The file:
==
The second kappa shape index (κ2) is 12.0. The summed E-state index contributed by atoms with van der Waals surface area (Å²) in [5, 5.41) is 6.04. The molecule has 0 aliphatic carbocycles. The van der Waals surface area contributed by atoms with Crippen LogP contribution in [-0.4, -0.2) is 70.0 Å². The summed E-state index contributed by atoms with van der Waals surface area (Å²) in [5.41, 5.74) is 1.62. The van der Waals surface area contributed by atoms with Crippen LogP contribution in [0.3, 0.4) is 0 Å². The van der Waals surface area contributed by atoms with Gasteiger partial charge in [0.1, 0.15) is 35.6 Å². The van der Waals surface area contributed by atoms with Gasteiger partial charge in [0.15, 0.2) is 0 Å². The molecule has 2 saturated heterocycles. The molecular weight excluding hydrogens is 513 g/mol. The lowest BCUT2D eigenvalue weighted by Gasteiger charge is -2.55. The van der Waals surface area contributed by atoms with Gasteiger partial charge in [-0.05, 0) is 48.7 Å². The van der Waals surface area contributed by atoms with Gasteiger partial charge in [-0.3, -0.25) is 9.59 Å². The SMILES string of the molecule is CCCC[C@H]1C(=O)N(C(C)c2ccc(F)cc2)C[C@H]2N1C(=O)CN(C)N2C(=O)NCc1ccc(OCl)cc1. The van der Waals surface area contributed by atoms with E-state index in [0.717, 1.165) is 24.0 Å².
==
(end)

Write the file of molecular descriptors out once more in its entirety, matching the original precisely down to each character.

The second kappa shape index (κ2) is 12.0. The summed E-state index contributed by atoms with van der Waals surface area (Å²) in [5, 5.41) is 6.04. The molecule has 0 aliphatic carbocycles. The van der Waals surface area contributed by atoms with Crippen LogP contribution in [-0.4, -0.2) is 70.0 Å². The summed E-state index contributed by atoms with van der Waals surface area (Å²) in [5.41, 5.74) is 1.62. The van der Waals surface area contributed by atoms with Crippen LogP contribution in [0.3, 0.4) is 0 Å². The van der Waals surface area contributed by atoms with Gasteiger partial charge in [0.1, 0.15) is 35.6 Å². The van der Waals surface area contributed by atoms with Gasteiger partial charge in [0.15, 0.2) is 0 Å². The molecule has 2 saturated heterocycles. The molecular weight excluding hydrogens is 513 g/mol. The lowest BCUT2D eigenvalue weighted by Gasteiger charge is -2.55. The van der Waals surface area contributed by atoms with Gasteiger partial charge in [-0.05, 0) is 48.7 Å². The van der Waals surface area contributed by atoms with Gasteiger partial charge in [-0.3, -0.25) is 9.59 Å². The SMILES string of the molecule is CCCC[C@H]1C(=O)N(C(C)c2ccc(F)cc2)C[C@H]2N1C(=O)CN(C)N2C(=O)NCc1ccc(OCl)cc1. The van der Waals surface area contributed by atoms with E-state index in [0.717, 1.165) is 24.0 Å².